What is DDP Shipping? | Delivery Duty Paid Shipping Guide

DDP Shipping

As the landscape of globalised eCommerce changes by the day, it is crucial to understand the relevant Incoterms to make the most of shipping agreements to-and-from the UK to other global markets.

You may have heard about DDP Shipping, but what is it? Concisely, it is a method where the seller takes on financial risks and liability of a shipment until the buyer takes physical possession of the goods.

Whilst this may sound off-putting to some business owners but, DDP shipping is a proven method to ensure a polished and successful delivery solution for your business, hopefully yielding increased sales and profits as well as less questionable company feedback.

The Global Marketplace – An Overview

Introduced by the International Chamber of Commerce, Delivered Duty Paid (DDP) is a shipping agreement used primarily and most often in international shipping transactions.

But what exactly is DDP shipping and why is it important to understand such an Incoterm (international commercial term)?

Particularly relevant now that Brexit is in full effect, causing customs charges and delays being distinct probabilities for transactions between the UK and the EU, read Breakwell’s easy to read, user-friendly guide on Delivered Duty Paid shipping.

What is DPP Shipping?

Simply put, DDP is an agreement between the buyer and seller that gives all of the responsibility concerning risks, costs, responsibility and tax of the transportation of goods until the buyer has received them.

Under a DDP agreement, buyers will not bear any liability in relation to shipping costs, therefore the likelihood of them completing a transaction and making a purchase is higher as they have the peace of mind of not having hidden duty fees and other taxes to pay.

How Does it Work? A Complete Timeline of DDP

  1. The seller hands over goods to the shipping company – the seller also incurs the costs of shipping and liability associated with it (including any insurance)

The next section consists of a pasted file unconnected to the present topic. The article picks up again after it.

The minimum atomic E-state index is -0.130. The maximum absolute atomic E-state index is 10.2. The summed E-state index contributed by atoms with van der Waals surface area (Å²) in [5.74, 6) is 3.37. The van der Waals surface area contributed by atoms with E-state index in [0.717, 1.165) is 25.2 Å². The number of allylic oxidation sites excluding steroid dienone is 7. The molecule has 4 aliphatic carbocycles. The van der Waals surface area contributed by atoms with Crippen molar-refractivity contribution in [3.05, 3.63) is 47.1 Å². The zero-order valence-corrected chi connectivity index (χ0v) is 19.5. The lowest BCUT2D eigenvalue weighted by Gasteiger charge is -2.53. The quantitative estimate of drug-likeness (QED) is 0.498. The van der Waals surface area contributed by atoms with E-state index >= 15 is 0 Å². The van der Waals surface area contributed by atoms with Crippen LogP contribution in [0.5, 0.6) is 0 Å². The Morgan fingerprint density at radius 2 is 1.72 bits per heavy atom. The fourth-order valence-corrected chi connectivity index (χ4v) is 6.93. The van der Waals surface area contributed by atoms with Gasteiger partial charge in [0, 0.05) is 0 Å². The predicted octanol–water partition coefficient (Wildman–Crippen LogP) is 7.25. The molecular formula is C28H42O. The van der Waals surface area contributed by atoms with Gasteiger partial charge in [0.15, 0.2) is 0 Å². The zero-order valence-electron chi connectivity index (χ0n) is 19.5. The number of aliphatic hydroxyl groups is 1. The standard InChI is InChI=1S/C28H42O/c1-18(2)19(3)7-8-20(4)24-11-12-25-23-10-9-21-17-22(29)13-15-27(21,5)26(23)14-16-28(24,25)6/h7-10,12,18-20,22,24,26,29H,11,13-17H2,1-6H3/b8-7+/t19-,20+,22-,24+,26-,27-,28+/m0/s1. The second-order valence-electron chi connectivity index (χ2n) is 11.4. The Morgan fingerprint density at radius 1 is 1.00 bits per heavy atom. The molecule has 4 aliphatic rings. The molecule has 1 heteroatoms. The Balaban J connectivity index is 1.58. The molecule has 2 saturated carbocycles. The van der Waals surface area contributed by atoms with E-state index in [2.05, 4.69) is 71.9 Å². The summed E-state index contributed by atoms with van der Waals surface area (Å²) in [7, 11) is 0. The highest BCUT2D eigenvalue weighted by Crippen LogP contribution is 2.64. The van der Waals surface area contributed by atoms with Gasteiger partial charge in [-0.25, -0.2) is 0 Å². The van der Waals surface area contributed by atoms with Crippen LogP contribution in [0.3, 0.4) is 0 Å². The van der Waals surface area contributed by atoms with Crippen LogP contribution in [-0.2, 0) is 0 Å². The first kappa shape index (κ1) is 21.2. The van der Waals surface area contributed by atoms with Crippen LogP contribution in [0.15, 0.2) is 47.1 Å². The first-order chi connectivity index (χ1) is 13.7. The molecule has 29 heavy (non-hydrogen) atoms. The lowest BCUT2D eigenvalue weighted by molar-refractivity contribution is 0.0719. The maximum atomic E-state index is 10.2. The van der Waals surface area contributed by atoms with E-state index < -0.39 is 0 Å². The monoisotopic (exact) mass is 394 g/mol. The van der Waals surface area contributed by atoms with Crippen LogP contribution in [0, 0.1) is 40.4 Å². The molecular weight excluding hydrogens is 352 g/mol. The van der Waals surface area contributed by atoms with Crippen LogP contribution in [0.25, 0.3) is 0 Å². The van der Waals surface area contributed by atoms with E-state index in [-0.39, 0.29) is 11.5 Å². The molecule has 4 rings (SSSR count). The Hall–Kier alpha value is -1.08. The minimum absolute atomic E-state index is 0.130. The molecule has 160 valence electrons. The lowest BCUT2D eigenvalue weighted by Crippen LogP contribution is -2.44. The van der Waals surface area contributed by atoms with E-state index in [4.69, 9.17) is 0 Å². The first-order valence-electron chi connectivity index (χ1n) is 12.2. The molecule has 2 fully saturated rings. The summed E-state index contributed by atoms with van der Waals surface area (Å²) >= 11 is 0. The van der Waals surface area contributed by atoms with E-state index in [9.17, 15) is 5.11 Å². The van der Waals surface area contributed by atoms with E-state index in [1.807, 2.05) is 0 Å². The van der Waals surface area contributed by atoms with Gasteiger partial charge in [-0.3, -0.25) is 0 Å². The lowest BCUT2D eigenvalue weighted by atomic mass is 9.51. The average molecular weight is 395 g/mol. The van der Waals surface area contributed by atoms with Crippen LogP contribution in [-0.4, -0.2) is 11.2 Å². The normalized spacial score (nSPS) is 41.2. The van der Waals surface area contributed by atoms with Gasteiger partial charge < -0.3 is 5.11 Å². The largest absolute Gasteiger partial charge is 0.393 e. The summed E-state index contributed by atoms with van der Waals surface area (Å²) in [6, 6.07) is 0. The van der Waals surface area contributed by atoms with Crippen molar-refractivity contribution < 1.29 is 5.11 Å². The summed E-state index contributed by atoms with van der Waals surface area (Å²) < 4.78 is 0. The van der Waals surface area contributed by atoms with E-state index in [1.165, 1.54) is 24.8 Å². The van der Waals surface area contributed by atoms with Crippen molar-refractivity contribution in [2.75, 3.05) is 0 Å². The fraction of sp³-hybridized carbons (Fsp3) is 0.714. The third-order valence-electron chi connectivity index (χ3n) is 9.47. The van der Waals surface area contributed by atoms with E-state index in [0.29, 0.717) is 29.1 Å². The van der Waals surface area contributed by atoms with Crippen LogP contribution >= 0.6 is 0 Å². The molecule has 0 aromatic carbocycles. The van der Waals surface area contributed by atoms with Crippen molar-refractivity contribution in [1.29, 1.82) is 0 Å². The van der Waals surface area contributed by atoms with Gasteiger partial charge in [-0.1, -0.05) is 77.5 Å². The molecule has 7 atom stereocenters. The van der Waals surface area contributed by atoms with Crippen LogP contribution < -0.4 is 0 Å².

2. Packaged shipped to destination – seller incurs the cost of whichever shipping method is chosen
  3. Goods arrive at the destination and charged VAT – the key benefit of DDP shipping is the buyer is not liable for any VAT
  4. Goods delivered to the buyer – transfer of liability shifts from the seller to the buyer (finally!)

DDP vs. DDU/DAP

Delivered Duty Unpaid (DDU), or Duties at Place (DAP) as it is sometimes known, is an agreement where the consumer (the buyer, usually) is required to pay any liabilities – such as import duties and fees – once the goods have arrived at the destination country.

Shortly after the goods have arrived and been processed, customs clearance will contact the buyer to inform them that the goods have a tax, charge or duty to be paid before ultimately releasing the hold on the goods to the buyer’s possession.

As well-implemented DDP alleviates most of the headaches for the customer, it is seen as the more courteous option of shipping and therefore providing better customer service.

Why You Should Use DDP

The use of the DDP shipping method has several inherent advantages over other shipping agreements:

  • Consistent continental delivery – international delivery can be perilous, DDP ensures that sellers only pick the best shipping company and routes at the most cost-effective level
  • Seller’s responsibility = more sales – as the seller is knowingly upfront that they will incur all costs and liabilities (through a DDP shipping arrangement) they are more likely to secure borderline sales, particularly from value-conscious customers who wish to avoid any hidden charges (particularly import duty)
  • Buyer protection – DDP ensures that the buyer is not knowingly out of pocket before they receive their package. As DDP mitigates against scammers somewhat and also places liability of all fees on the end of the seller, the buyer has the peace of mind to know they are protected.